Breastfeeding flight attendants win indirect sex discrimination claim

 In McFarlane and Ambacher v easyJet an Employment Tribunal has held that easyJet’s refusal to allow certain flexible working arrangements for breastfeeding flight attendants amounted to indirect sex discrimination.

Although there is no statutory right to time off for breastfeeding, breastfeeding employees have the right:

  • Not to suffer indirect discrimination because of sex;
  • To be offered temporary suitable work; and
  • To paid suspension

An employer can justify potential indirect sex discrimination where it imposes a “provision, criterion or practice” which creates a particular disadvantage for women, if the alleged discriminatory practice is a “proportionate means of achieving a legitimate aim”.

The Claimants were crew members employed by easyJet.  They were still breastfeeding their children.  EasyJet operated a roster system for its crew. There was no restriction on the length of a working day and crew members could be required to work for more than 8 hours continuously.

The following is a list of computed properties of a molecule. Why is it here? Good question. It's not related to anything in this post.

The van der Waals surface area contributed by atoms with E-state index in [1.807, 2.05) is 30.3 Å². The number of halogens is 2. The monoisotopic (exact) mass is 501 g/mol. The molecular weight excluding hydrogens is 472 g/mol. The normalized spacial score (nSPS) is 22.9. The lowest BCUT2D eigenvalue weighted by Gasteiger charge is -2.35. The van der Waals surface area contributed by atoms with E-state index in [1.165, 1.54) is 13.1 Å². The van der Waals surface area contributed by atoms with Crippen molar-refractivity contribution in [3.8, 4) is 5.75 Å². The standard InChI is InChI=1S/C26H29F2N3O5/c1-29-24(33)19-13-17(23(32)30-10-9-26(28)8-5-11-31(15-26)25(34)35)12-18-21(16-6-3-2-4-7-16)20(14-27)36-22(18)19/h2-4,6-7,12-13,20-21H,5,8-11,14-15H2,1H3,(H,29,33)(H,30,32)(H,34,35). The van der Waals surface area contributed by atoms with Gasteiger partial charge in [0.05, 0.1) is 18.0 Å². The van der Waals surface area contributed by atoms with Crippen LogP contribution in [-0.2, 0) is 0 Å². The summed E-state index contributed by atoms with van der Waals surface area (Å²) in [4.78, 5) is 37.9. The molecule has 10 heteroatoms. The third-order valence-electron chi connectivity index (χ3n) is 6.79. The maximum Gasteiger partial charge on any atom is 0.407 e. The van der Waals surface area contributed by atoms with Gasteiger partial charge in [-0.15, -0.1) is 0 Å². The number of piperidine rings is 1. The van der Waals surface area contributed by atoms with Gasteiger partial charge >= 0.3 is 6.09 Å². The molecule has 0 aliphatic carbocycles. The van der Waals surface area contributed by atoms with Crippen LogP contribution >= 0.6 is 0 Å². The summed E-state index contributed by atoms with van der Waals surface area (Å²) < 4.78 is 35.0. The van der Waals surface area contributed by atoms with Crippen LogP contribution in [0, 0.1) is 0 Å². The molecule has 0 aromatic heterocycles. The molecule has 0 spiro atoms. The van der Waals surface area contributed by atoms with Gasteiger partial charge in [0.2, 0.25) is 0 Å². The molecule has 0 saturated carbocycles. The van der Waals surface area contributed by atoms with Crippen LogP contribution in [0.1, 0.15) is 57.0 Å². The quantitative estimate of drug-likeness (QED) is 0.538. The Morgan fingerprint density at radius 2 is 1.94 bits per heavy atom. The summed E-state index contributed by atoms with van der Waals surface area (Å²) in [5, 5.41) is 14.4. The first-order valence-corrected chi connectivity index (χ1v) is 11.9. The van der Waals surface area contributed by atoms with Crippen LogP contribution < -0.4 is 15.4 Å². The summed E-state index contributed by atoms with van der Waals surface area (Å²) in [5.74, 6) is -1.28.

The Claimants lodged flexible working requests.  They asked not to be rostered to work longer than 8 hours to enable them to express milk before and after their shifts.  EasyJet rejected the Claimants’ requests citing various legitimate aims, such as ensuring that the airline could deliver its flying schedule and avoiding flight delays and cancellations.  The Claimants were eventually given temporary ground duties, however this did not take effect immediately and they had periods of sickness absence and unpaid leave first.

The Claimants brought indirect sex discrimination claims and presented medical evidence which suggested that delays in breastfeeding or expressing milk would lead to an increased risk of mastitis.  The Tribunal held that the practice of requiring staff to work for shifts of longer than 8 hours indirectly discriminated against women and awarded compensation for financial loss and injury to feelings. EasyJet could not justify its roster system, as it was unable to present any convincing evidence to substantiate its claim that allowing some employees to have bespoke rosters would cause serious operational difficulties.  The blanket ban on bespoke rosters was unnecessary on the facts.